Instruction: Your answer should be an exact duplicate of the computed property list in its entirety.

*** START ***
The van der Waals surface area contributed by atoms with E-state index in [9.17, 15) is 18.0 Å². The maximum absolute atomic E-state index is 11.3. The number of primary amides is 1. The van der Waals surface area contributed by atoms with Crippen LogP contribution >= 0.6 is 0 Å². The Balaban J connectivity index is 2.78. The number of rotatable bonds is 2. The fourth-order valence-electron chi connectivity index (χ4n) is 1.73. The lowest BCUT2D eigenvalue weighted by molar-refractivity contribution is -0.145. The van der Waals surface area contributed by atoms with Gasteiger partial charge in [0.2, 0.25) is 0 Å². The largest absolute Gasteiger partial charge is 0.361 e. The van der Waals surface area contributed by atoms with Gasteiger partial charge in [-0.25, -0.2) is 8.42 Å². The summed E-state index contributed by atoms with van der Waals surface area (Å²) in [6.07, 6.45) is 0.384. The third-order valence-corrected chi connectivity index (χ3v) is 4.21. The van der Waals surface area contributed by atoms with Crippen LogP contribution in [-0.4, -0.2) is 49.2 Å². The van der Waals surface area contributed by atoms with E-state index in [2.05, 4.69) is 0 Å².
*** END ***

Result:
The van der Waals surface area contributed by atoms with E-state index in [9.17, 15) is 18.0 Å². The maximum absolute atomic E-state index is 11.3. The number of primary amides is 1. The van der Waals surface area contributed by atoms with Crippen LogP contribution >= 0.6 is 0 Å². The Balaban J connectivity index is 2.78. The number of rotatable bonds is 2. The fourth-order valence-electron chi connectivity index (χ4n) is 1.73. The lowest BCUT2D eigenvalue weighted by molar-refractivity contribution is -0.145. The van der Waals surface area contributed by atoms with Gasteiger partial charge in [0.2, 0.25) is 0 Å². The largest absolute Gasteiger partial charge is 0.361 e. The van der Waals surface area contributed by atoms with Gasteiger partial charge in [-0.25, -0.2) is 8.42 Å². The summed E-state index contributed by atoms with van der Waals surface area (Å²) in [6.07, 6.45) is 0.384. The third-order valence-corrected chi connectivity index (χ3v) is 4.21. The van der Waals surface area contributed by atoms with Crippen LogP contribution in [-0.4, -0.2) is 49.2 Å². The van der Waals surface area contributed by atoms with E-state index in [2.05, 4.69) is 0 Å².